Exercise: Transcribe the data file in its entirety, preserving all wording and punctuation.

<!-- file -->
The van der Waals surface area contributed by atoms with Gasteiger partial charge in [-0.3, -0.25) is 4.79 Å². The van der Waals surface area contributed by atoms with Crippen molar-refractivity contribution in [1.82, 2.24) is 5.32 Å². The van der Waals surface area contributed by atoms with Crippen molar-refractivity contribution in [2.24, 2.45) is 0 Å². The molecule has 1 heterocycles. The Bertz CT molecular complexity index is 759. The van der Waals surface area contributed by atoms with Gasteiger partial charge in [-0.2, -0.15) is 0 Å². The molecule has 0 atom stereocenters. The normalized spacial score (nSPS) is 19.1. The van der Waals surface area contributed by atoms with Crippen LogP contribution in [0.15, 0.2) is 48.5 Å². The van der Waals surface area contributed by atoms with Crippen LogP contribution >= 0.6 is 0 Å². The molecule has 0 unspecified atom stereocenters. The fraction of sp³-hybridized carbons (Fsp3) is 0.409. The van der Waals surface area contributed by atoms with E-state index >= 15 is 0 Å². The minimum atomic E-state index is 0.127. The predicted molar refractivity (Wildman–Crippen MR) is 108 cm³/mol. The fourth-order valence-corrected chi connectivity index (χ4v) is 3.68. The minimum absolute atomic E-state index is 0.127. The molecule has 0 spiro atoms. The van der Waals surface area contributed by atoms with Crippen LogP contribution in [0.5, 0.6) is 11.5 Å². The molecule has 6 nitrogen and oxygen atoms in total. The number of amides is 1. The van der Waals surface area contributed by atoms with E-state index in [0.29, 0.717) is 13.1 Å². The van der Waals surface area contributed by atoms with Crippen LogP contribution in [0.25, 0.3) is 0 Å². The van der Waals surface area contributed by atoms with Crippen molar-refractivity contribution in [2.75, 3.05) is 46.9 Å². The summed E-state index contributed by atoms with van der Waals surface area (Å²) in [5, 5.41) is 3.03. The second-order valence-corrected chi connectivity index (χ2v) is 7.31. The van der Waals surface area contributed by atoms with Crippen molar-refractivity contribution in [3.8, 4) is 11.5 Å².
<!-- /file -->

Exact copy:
The van der Waals surface area contributed by atoms with Gasteiger partial charge in [-0.3, -0.25) is 4.79 Å². The van der Waals surface area contributed by atoms with Crippen molar-refractivity contribution in [1.82, 2.24) is 5.32 Å². The van der Waals surface area contributed by atoms with Crippen molar-refractivity contribution in [2.24, 2.45) is 0 Å². The molecule has 1 heterocycles. The Bertz CT molecular complexity index is 759. The van der Waals surface area contributed by atoms with Gasteiger partial charge in [-0.2, -0.15) is 0 Å². The molecule has 0 atom stereocenters. The normalized spacial score (nSPS) is 19.1. The van der Waals surface area contributed by atoms with Crippen LogP contribution in [0.15, 0.2) is 48.5 Å². The van der Waals surface area contributed by atoms with Crippen LogP contribution >= 0.6 is 0 Å². The molecule has 0 unspecified atom stereocenters. The fraction of sp³-hybridized carbons (Fsp3) is 0.409. The van der Waals surface area contributed by atoms with E-state index >= 15 is 0 Å². The minimum atomic E-state index is 0.127. The predicted molar refractivity (Wildman–Crippen MR) is 108 cm³/mol. The fourth-order valence-corrected chi connectivity index (χ4v) is 3.68. The minimum absolute atomic E-state index is 0.127. The molecule has 0 spiro atoms. The van der Waals surface area contributed by atoms with Crippen LogP contribution in [0.5, 0.6) is 11.5 Å². The molecule has 6 nitrogen and oxygen atoms in total. The number of amides is 1. The van der Waals surface area contributed by atoms with E-state index in [0.29, 0.717) is 13.1 Å². The van der Waals surface area contributed by atoms with Crippen LogP contribution in [0.25, 0.3) is 0 Å². The van der Waals surface area contributed by atoms with Crippen molar-refractivity contribution in [2.75, 3.05) is 46.9 Å². The summed E-state index contributed by atoms with van der Waals surface area (Å²) in [5, 5.41) is 3.03. The second-order valence-corrected chi connectivity index (χ2v) is 7.31. The van der Waals surface area contributed by atoms with Crippen molar-refractivity contribution in [3.8, 4) is 11.5 Å².